What is the sixth sense of animals?
Because the heightened senses of animals cannot fully explain their ability to discern an impending natural disaster, some people invoke a sixth sense attribute.
The sixth sense, if it exists at all, should have the property to detect a natural phenomena, its time of arrival, the consequences on the environment and appropriate reaction to deal with it, and all this well in advance. That would indeed be expecting a lot from a simple sense. There must therefore be something else. But what?
In the Grail Message an altogether different explanation from what we usually hear is given. It is not a question of an anticipated perception but the reception of an early warning given by personified forces of nature or what are called elemental beings.
“The elemental beings know exactly when and where sudden changes in Nature are about to take place, such as landslides, rocks being dislodged from mountains, trees falling, the caving-in of land undermined by water, the bursting of a dam, sudden water eruptions, volcanic and fire eruptions, tidal waves and floods, earthquakes, and everything else coming within the same category, because they themselves are occupied with the preparation and bringing about of such changes, which men call disasters and catastrophes.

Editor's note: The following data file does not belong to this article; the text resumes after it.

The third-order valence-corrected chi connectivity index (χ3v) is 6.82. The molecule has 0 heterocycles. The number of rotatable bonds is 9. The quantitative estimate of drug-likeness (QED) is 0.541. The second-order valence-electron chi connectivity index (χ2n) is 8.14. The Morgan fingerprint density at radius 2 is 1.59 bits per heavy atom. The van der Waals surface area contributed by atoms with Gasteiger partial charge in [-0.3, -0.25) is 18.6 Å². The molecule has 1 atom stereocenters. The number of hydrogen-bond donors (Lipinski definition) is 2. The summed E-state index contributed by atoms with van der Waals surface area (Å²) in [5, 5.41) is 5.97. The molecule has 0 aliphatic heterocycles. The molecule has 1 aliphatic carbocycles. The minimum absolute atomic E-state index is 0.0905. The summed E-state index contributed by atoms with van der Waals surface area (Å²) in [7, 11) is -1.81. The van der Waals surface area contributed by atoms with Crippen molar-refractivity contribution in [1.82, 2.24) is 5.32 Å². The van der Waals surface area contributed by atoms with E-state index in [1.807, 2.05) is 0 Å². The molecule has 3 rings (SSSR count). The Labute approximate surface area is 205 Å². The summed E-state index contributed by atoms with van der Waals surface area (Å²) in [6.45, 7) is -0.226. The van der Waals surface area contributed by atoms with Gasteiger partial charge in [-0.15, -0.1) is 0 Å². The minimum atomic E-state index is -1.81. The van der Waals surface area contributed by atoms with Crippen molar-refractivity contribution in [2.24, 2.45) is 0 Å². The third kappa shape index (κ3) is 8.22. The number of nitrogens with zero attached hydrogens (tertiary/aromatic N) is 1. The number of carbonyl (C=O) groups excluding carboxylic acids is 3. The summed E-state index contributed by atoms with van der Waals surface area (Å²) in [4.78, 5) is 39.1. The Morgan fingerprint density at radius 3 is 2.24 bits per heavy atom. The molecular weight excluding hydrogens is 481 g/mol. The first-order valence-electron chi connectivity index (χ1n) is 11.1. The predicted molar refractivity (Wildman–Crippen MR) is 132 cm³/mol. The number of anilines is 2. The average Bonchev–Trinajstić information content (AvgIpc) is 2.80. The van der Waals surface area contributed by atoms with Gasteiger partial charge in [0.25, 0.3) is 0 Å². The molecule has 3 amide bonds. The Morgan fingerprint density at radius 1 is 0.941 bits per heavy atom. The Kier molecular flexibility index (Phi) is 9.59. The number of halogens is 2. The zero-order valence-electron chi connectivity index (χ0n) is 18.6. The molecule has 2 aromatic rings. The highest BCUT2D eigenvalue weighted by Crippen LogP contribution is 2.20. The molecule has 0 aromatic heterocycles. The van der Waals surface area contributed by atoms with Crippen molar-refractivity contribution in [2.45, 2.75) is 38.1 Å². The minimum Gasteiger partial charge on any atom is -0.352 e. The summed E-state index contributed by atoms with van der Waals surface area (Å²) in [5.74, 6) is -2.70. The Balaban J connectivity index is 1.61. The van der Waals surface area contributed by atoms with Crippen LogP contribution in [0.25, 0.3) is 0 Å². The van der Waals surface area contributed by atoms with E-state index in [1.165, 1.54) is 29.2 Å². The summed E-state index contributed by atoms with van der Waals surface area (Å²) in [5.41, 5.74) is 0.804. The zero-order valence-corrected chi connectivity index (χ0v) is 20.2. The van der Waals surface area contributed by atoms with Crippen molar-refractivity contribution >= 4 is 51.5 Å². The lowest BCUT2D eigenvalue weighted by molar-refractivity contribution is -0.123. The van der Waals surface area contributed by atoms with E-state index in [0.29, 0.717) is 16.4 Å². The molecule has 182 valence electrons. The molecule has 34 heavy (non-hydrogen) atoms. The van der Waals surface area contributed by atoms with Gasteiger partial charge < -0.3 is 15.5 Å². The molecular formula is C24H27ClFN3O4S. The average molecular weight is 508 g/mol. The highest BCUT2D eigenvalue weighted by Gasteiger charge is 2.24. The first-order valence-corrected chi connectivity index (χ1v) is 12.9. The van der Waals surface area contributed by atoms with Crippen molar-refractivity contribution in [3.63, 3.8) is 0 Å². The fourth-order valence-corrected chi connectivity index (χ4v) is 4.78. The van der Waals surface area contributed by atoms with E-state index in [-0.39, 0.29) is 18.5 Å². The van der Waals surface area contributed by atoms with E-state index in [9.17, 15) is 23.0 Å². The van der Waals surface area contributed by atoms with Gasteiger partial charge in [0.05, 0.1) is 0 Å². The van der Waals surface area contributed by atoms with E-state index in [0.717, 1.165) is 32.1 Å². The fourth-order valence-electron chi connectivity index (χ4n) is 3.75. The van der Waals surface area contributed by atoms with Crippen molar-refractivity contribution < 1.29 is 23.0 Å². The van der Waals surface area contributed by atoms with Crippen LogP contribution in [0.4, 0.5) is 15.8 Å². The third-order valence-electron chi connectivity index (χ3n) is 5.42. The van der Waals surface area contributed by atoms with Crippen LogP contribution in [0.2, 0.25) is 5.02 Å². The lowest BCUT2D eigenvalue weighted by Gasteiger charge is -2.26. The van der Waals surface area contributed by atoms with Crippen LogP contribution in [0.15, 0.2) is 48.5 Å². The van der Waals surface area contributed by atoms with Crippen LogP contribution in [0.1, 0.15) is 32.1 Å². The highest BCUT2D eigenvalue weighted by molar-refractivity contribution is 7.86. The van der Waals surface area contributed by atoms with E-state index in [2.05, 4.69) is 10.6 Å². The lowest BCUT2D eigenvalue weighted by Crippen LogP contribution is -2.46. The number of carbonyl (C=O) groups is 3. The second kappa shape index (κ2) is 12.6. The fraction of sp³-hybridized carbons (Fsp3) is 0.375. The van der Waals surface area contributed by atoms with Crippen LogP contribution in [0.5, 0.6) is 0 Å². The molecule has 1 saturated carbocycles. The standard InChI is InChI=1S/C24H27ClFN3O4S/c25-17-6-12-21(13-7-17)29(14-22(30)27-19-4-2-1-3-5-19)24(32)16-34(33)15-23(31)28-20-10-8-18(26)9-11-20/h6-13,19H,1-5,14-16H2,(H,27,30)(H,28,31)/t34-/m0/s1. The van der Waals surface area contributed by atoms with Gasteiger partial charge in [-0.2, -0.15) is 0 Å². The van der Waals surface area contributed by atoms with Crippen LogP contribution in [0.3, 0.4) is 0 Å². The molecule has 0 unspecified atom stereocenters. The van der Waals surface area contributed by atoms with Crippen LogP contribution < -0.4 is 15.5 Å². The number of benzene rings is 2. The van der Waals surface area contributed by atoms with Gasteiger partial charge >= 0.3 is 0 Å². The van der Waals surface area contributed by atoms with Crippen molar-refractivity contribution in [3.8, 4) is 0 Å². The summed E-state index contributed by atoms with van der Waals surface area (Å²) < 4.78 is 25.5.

“If such a happening is imminent it may well be that an animal or a person approaching the spot is warned by these elementals. They block the way and try, through vehement motions, shouting or sudden impressions upon their feelings, to induce them to return. The animal is startled, its hair “bristles”, and it energetically refuses to continue, quite contrary to its usual behaviour, so that often as an exception even the best-trained animal disobeys its master. This is the reason for the striking behaviour of the animal in such cases. Man, however, does not see these elemental beings and very often runs into the danger, thereby perishing or suffering great harm.” (Volume III, Lecture 5).
The truthfulness of such possible interventions is confirmed in the Bible. An entity prevents Balaam’s donkey from taking his master to the neighbouring tribe. That entity, described as an angel in the account, is not visible to Balaam but the donkey clearly sees it and refuses to move forward. (Numbers 22, 28-34).
The detection of variations in magnetic fields, of ultra or infra sounds, and so on, suggested by scientists is only one of the ways through which animals can become aware of impending natural disasters. Warnings given by elemental beings are another.